Committee Chair

Skjellum, Anthony

Committee Member

Altarawneh, Amani; Brooks, R. R. (Richard R.); Kandah, Farah; Reising, Donald R.


Dept. of Computational Science


College of Engineering and Computer Science


University of Tennessee at Chattanooga

Place of Publication

Chattanooga (Tenn.)


TLS communication over the internet has risen rapidly in the last seven years (2015--2022), and there were over 156M active SSL certificates in 2022. The state-of-the-art Public Key Infrastructure (PKI), encompassing protocols, computational resources, and digital certificates, has evolved for 24 years to become the de-facto choice for encrypted communication over the Internet even on newer platforms such as mobile devices and Internet-of-Things (IoT) (despite being low powered with computational constraints). However, certificate revocation is one sub-protocol in TLS communication that fails to meet the rising scalability demands and remains open to exploitation. In this dissertation, the standard for X.509 revocation is systematically reviewed and critically evaluated to identify its limitations and assess their impact on internet security. Because of fragmented revocation information and limited scalability, even the latest version of the X.509 revocation standard is susceptible to Man-in-the-Middle (MiTM) attacks. Blockchain technology can provide a decentralized and peer-to-peer distributed ledger to enable a unified, tamper-proof platform for X.509 certificate authorities to collaborate securely in a trustless environment. To understand blockchain technology's capabilities and limitations in distributing X.509 revocation information, different blockchain platforms are explored and compared in terms of scalability, degree of decentralization, and cost of operation. Moreover, the unification of the revocation lists leads to a massive expansion in the number of revoked certificates to query by a verifying client thus increasing the latency during revocation lookup. And, to minimize revocation-status lookup times, cryptographic constructions and approximate set-membership data structures are prototyped and analyzed. The key contributions of this dissertation are twofold: 1) the novel design of a secure and robust system for distributing X.509 certificate revocation information; and, 2) the prototype, experimentation, and optimization of cascading XOR filter, fuse filter, and cuckoo filter for quick lookup with zero false positives (and zero false negatives). The Secure Certificate Revocation as a Peer Service (SCRaaPS) is designed using the Lightweight Mining consensus algorithm-based Scrybe blockchain protocol to store and distribute certificate revocation lists. And, the cascading fuse filter (demonstrating the highest space efficiency and fastest build time) is applied to minimize the revocation lookup time with zero false positives.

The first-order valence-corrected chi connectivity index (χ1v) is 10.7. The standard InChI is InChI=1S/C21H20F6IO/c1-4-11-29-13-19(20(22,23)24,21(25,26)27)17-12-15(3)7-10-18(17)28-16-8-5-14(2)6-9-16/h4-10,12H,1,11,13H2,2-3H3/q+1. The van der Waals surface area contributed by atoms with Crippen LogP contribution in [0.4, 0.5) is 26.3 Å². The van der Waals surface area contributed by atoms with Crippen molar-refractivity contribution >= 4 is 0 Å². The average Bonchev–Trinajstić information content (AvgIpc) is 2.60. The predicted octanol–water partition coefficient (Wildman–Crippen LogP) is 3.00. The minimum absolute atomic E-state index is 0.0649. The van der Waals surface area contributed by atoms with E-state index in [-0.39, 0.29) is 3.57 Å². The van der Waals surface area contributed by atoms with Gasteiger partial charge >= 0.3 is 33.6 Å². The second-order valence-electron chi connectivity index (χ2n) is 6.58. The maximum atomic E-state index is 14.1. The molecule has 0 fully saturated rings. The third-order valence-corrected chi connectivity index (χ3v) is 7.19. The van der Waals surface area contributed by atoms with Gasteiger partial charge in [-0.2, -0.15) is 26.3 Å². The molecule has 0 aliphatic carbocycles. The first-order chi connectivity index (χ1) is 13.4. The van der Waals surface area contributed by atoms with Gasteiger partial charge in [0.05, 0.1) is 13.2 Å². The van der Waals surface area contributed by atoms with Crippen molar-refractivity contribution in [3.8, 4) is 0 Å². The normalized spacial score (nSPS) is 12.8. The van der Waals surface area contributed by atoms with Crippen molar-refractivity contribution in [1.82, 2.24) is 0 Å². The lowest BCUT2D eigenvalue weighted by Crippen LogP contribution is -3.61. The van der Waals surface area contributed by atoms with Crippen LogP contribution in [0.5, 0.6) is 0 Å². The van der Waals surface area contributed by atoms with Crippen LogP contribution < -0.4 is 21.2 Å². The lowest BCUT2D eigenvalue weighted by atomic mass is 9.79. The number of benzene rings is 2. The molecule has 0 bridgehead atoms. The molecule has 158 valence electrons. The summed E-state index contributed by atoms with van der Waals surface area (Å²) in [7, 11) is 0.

Research reported in this publication was supported in part by the National Science Foundation under grants nos. 1821926, 1925603, and 1918987. Any opinions, findings, conclusions, or recommendations expressed in this material are those of the authors and do not necessarily reflect the views of the National Science Foundation.


Ph. D.; A dissertation submitted to the faculty of the University of Tennessee at Chattanooga in partial fulfillment of the requirements of the degree of Doctor of Philosophy.




Blockchains (Databases); Public key infrastructure (Computer security); Computer networks--Security measuers


blockchain, probabilistic data structures, X.509, public key certificate revocation


Information Security

Document Type

Doctoral dissertations




xix, 82 leaves